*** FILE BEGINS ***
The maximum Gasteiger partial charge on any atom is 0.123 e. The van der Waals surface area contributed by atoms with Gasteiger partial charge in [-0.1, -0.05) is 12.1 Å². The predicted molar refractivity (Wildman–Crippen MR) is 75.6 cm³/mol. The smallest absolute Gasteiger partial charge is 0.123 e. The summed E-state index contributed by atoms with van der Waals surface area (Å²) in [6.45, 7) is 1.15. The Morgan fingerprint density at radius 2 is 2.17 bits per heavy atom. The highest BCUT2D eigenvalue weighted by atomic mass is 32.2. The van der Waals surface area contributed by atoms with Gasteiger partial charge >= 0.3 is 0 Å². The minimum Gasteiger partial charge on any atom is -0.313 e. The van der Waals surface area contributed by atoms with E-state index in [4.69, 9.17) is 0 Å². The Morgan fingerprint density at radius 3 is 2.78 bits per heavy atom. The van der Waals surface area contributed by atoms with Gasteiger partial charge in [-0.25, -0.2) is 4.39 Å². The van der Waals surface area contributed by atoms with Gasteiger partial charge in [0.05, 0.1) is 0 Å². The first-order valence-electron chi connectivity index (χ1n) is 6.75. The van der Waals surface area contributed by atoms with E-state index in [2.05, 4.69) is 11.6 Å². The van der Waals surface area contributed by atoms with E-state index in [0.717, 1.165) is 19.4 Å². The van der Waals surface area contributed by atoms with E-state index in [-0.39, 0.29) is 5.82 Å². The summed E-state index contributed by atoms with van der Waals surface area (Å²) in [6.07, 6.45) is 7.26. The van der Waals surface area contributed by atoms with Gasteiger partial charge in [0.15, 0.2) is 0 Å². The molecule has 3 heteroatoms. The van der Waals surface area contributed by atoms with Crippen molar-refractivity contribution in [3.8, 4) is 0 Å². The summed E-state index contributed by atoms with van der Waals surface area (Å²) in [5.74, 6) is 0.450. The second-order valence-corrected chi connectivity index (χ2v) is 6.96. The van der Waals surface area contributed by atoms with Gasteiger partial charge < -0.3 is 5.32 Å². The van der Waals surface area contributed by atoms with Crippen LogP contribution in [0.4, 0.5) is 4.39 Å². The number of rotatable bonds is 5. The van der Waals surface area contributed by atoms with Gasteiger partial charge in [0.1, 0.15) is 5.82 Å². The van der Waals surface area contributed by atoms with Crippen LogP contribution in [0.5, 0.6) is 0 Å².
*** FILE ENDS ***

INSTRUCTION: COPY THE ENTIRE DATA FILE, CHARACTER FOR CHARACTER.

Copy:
The maximum Gasteiger partial charge on any atom is 0.123 e. The van der Waals surface area contributed by atoms with Gasteiger partial charge in [-0.1, -0.05) is 12.1 Å². The predicted molar refractivity (Wildman–Crippen MR) is 75.6 cm³/mol. The smallest absolute Gasteiger partial charge is 0.123 e. The summed E-state index contributed by atoms with van der Waals surface area (Å²) in [6.45, 7) is 1.15. The Morgan fingerprint density at radius 2 is 2.17 bits per heavy atom. The highest BCUT2D eigenvalue weighted by atomic mass is 32.2. The van der Waals surface area contributed by atoms with Gasteiger partial charge >= 0.3 is 0 Å². The minimum Gasteiger partial charge on any atom is -0.313 e. The van der Waals surface area contributed by atoms with E-state index in [4.69, 9.17) is 0 Å². The Morgan fingerprint density at radius 3 is 2.78 bits per heavy atom. The van der Waals surface area contributed by atoms with Gasteiger partial charge in [-0.25, -0.2) is 4.39 Å². The van der Waals surface area contributed by atoms with Gasteiger partial charge in [0.05, 0.1) is 0 Å². The first-order valence-electron chi connectivity index (χ1n) is 6.75. The van der Waals surface area contributed by atoms with E-state index in [2.05, 4.69) is 11.6 Å². The van der Waals surface area contributed by atoms with E-state index in [0.717, 1.165) is 19.4 Å². The van der Waals surface area contributed by atoms with E-state index in [-0.39, 0.29) is 5.82 Å². The summed E-state index contributed by atoms with van der Waals surface area (Å²) in [6.07, 6.45) is 7.26. The van der Waals surface area contributed by atoms with Gasteiger partial charge in [0.15, 0.2) is 0 Å². The molecule has 3 heteroatoms. The van der Waals surface area contributed by atoms with Crippen molar-refractivity contribution in [3.8, 4) is 0 Å². The summed E-state index contributed by atoms with van der Waals surface area (Å²) in [5.74, 6) is 0.450. The second-order valence-corrected chi connectivity index (χ2v) is 6.96. The van der Waals surface area contributed by atoms with Gasteiger partial charge < -0.3 is 5.32 Å². The van der Waals surface area contributed by atoms with Crippen LogP contribution in [0.4, 0.5) is 4.39 Å². The number of rotatable bonds is 5. The van der Waals surface area contributed by atoms with Gasteiger partial charge in [0.1, 0.15) is 5.82 Å². The van der Waals surface area contributed by atoms with Crippen LogP contribution in [0.5, 0.6) is 0 Å².